Source/Archive record SYO1921 - Osteological Analysis Dixon Lane and George Street

Title Osteological Analysis Dixon Lane and George Street
Date/Year 2016


York Osteoarchaeology Ltd was commissioned by the York Archaeological Trust for Excavation and Research Ltd to carry out the osteological analysis of four skeletons from St Stephen’s church, York, North Yorkshire. The skeletons were excavated during archaeological evaluations at the junction of Dixon Lane and George Street during the winter of 2005 to 2006. The four skeletons were a small sample of a larger cemetery, from which over 100 burials were excavated. Approximately half of the burials within the cemetery were thought to have been placed in wooden coffins and seven contained cobblestones placed around the head, elbows or feet. A small subset of the burials was believed to date to the pre-conquest era, while the majority were thought to have been associated with the churchyard of St Stephen’s Church. Osteological analysis revealed that the well-preserved group reported upon here included two mature adults, one of whom was male and the other female, as well as an adolescent and an older juvenile. The male was slightly above and the female below the average stature for early medieval Britain. The mature adult female and adolescent were probably of African or mixed ancestry based on their cranial morphology. Both adults exhibited joint degeneration, which was more prevalent and severe in the female. Schmorl’s nodes in the spine indicative of herniated discs were noted in the adults and adolescent, possibly suggesting a physically active lifestyle. Trauma was prevalent, including a crush fracture to the female adult’s lower spine, an avulsion fracture to the male adult’s palm and an ossified blood clot on the left lower leg of the adolescent. Notably, the adult male and older juvenile exhibited healed depression fractures to their skulls. These may have been incurred through violent encounters or simple accidents. Inflammatory lesions were noted on the legs of two individuals and the internal skull surface of two skeletons. Evidence for chronic sinusitis, likely caused by poor dental health, was noted in both adults. A few minor developmental anomalies were observed, but none appear to have been serious. Cribra orbitalia was observed in the orbits of both adults, which may be an indication of the general poor childhood health of the population. Grooves in the teeth of all four individuals also revealed that they were affected by periods of stress in childhood. The older adolescent had what may have been cysts on the left femur, however, it was not possible to confirm the diagnosis and further research would be beneficial, while the mature adult female had two benign tumours on her skull, as well as hormone-related changes to the internal cranium. The frequency of dental plaque concretions, caries and abscesses observed in the dentitions from St Stephen’s exceeded the average for the period, suggesting that oral hygiene had not been adequate.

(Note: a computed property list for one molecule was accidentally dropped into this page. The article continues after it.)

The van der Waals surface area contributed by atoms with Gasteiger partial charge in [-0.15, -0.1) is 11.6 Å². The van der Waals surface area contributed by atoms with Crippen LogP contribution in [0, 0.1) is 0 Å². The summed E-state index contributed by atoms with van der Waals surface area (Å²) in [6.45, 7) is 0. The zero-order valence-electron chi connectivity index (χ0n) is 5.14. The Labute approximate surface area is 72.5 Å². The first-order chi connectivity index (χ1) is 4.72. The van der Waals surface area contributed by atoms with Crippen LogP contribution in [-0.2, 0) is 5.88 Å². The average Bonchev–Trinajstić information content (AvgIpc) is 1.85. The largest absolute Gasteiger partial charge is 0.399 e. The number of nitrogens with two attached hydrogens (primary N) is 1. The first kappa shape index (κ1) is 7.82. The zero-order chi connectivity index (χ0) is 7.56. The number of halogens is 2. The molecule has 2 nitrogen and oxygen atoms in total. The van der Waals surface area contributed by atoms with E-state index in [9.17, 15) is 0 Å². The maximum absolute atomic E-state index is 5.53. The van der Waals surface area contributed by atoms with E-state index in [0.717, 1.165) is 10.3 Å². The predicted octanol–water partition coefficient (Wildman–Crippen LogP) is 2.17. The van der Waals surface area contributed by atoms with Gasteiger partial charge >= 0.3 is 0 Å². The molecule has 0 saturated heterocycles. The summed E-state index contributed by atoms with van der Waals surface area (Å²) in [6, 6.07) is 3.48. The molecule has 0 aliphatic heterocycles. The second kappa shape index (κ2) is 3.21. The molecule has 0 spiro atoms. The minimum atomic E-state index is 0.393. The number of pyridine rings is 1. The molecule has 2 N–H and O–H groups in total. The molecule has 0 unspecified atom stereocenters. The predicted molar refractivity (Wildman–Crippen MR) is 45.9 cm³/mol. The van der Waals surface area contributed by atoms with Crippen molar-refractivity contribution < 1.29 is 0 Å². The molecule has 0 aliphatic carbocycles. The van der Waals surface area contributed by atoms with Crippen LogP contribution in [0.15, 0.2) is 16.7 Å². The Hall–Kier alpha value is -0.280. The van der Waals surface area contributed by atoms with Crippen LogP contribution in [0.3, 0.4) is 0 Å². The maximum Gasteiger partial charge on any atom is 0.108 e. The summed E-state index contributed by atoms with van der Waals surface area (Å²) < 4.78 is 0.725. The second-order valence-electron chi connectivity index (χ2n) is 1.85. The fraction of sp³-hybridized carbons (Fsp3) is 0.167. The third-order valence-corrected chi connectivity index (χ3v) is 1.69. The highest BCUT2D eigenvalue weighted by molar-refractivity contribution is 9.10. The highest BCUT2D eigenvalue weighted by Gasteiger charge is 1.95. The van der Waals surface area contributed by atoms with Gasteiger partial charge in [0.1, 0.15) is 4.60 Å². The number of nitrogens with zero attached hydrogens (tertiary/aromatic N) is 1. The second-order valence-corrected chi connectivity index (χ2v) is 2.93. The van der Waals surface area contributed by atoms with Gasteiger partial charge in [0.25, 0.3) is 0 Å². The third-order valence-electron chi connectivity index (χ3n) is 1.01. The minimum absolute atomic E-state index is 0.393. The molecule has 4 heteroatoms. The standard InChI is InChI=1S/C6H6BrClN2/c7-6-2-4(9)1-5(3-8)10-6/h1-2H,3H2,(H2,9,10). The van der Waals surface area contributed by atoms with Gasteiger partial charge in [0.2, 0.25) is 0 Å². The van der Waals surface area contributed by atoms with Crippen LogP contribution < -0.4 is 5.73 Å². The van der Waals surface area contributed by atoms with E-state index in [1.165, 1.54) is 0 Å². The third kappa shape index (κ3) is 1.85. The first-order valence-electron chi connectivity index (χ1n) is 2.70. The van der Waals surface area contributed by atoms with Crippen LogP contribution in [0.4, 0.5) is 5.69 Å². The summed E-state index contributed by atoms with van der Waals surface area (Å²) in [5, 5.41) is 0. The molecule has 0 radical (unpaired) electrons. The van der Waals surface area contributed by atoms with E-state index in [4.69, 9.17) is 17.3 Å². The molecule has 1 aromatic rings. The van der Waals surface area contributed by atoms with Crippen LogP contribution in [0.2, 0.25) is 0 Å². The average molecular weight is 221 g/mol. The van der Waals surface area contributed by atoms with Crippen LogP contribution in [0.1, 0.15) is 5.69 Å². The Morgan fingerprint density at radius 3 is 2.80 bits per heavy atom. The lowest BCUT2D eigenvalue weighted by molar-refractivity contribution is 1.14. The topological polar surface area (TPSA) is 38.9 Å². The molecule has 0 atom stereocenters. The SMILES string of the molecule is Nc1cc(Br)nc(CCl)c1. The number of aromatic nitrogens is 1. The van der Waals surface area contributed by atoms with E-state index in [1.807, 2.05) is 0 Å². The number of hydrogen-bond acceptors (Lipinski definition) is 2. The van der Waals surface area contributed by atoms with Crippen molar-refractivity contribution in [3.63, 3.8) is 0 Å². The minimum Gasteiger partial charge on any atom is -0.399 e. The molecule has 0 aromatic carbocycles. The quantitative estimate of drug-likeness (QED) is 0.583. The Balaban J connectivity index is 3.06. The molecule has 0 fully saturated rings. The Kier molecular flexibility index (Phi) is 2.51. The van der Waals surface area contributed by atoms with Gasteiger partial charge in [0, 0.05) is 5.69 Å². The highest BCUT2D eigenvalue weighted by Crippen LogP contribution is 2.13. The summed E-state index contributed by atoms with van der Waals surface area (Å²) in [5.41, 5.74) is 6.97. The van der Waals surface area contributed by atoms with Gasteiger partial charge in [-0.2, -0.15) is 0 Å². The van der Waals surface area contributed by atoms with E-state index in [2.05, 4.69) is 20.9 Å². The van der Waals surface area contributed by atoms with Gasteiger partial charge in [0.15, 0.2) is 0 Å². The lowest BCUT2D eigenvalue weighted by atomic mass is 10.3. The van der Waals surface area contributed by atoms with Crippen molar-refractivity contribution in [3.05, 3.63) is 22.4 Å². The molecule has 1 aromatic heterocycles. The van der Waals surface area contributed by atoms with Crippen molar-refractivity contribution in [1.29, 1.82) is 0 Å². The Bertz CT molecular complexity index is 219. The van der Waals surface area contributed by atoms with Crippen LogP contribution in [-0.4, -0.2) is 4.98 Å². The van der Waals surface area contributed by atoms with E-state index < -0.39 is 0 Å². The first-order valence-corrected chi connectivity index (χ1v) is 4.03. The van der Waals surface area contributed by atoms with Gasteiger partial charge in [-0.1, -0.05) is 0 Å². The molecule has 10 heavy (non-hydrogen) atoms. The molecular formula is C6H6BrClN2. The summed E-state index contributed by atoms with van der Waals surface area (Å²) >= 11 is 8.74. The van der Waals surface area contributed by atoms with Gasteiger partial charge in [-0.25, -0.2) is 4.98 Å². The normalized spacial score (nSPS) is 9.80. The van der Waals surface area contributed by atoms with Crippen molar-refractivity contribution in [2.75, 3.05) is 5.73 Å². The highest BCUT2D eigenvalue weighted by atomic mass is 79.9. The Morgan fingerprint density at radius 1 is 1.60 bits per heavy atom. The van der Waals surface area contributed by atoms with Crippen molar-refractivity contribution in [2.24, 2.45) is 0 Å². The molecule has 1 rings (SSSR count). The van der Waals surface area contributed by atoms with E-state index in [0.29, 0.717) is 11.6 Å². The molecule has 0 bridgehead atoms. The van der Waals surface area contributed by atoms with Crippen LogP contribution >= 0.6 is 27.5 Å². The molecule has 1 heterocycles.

Referenced Monuments (1)

  • Pre and post-Conquest cemetery (Monument)

Referenced Events (1)

  • Dixon's Land and George St (Ref: YORYM: 2005.3203)

Record last edited

Mar 16 2021 4:04PM


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